Sky Player launching on Cello Internet-enabled TVs and 3view PVRs

As the BBC struggles to get Project Canvas past the regulator, Sky is pushing on with its own IPTV strategy, and is making its Sky Player service available on Cello TVs

Ian Morris
3 min read

The excellent Sky Player service is coming to Internet-enabled TVs from UK manufacturer Cello and PVRs from 3view. Cello was the first manufacturer to integrate the BBC's iPlayer into its tellies last year, which caused much excitement.

Sky loves to keep up with the Joneses at Broadcasting House, and that's almost certainly one of the reasons it's launched its Web service on the same platform. 3view is another British firm that offers a Freeview PVR that -- surprise, surprise -- can also access iPlayer.

It's not much of a secret that we rather like Sky Player. While it's not perfect, Sky is constantly improving the channel line-up and we think it's a fantastic piece of technology with enormous potential. Sky Player is already available on a pretty decent number of devices, such as the Xbox360, and it's been integrated into Windows Media Player too, a feature we love.

It's also possible to access the service via a new piece of hardware from Fetch TV, which also offers access to iPlayer. Sky recently added a much broader selection of live TV channels, including its flagship Sky One. Two of its movie channels will arrive soon too.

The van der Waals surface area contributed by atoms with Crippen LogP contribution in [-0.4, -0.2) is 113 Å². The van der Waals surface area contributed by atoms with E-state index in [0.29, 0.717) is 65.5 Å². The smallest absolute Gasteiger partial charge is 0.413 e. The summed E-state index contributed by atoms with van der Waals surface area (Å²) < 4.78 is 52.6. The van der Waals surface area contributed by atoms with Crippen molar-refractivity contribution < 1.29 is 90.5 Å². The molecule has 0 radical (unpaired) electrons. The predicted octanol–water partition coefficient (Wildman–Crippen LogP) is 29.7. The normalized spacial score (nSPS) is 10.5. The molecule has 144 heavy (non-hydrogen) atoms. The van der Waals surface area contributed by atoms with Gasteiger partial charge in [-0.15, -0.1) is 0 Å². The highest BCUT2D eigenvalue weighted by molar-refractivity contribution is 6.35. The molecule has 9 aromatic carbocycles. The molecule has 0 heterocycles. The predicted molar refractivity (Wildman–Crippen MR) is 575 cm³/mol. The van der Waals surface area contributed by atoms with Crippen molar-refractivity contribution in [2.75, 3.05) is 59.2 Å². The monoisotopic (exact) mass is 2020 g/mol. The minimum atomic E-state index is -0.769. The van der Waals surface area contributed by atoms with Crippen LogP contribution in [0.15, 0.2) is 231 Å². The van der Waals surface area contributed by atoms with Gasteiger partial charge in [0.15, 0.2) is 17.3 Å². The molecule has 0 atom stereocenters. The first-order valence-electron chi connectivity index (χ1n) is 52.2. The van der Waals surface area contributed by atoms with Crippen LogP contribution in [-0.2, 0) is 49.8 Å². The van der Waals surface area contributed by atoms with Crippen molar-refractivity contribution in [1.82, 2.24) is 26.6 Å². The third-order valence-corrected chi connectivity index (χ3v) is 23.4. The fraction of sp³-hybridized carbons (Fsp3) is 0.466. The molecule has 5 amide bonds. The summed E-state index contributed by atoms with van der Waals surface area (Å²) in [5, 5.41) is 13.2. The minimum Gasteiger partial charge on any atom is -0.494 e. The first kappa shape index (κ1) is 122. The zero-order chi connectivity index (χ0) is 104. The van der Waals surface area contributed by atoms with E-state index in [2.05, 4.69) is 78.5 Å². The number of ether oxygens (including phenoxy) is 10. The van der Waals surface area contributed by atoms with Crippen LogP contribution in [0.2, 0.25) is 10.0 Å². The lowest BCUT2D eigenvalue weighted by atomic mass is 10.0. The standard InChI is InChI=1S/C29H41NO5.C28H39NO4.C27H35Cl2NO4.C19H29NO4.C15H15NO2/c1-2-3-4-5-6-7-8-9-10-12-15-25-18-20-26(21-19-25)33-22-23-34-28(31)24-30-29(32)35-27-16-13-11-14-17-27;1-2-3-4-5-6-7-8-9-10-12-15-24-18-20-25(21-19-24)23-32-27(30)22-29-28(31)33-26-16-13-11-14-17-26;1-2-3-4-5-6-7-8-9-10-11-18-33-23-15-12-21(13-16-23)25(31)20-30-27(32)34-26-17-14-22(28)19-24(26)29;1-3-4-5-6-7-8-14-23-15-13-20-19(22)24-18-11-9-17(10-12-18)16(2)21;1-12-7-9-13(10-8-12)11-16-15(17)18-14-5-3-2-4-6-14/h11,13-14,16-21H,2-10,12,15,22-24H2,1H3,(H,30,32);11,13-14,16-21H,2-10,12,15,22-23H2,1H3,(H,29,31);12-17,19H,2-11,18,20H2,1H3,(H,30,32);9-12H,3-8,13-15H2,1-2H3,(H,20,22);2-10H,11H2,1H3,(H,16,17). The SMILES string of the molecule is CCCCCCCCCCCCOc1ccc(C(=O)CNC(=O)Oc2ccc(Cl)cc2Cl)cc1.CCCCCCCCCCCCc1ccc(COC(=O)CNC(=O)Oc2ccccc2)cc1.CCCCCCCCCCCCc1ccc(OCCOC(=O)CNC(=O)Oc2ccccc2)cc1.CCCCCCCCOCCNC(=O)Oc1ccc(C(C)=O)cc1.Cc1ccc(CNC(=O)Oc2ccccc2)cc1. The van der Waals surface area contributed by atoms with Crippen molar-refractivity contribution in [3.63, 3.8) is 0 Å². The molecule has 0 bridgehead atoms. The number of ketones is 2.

Cello TVs are sold through Marks and Spencer. The company also offers PVRs with the same ability to access IPTV services, as well as record Freeview TV. What excites us is the news that these services are coming to more and more devices. Sony showed us its new range of TVs recently, many of which can access IPTV services, including iPlayer and streaming movies from LoveFilm. We have high hopes that Panasonic will add a similar range of video services to its VieraCast system too, which already offers videos from YouTube and DailyMotion at the moment, but no proper on-demand TV, as yet.

Sky has been very vocal about its distaste for the BBC's Internet strategy and the video on-demand service currently known as 'Project Canvas'. Just recently Sky's chief operating officer Mike Darcey wrote in The Guardian that the market "doesn't need Project Canvas".

Sky says it's against the BBC using public money to fund such a system and it doesn't like the idea of having a common interface imposed upon it. It's not really news that MurdochCorp isn't massively into the BBC, and it's clear from today's announcement that it's intent on pursuing its own IPTV strategy separate to the open system proposed under Project Canvas.

While we don't agree with Sky that the BBC's involvement is unnecessary, we are pleased it's doing something proactive about setting up services like these. We would respect it an awful lot less if it were sitting on the side-lines crying about how hard done-by it is, without making any effort to launch its own service.

Even so, our requirement is that we can watch channels from all broadcasters on our IPTV devices, and Project Canvas is still the best chance for that to happen. It's also worth noting that despite Sky's claims that the BBC doesn't need to be involved, it's largely putting its services on devices that were initially designed to play host to iPlayer.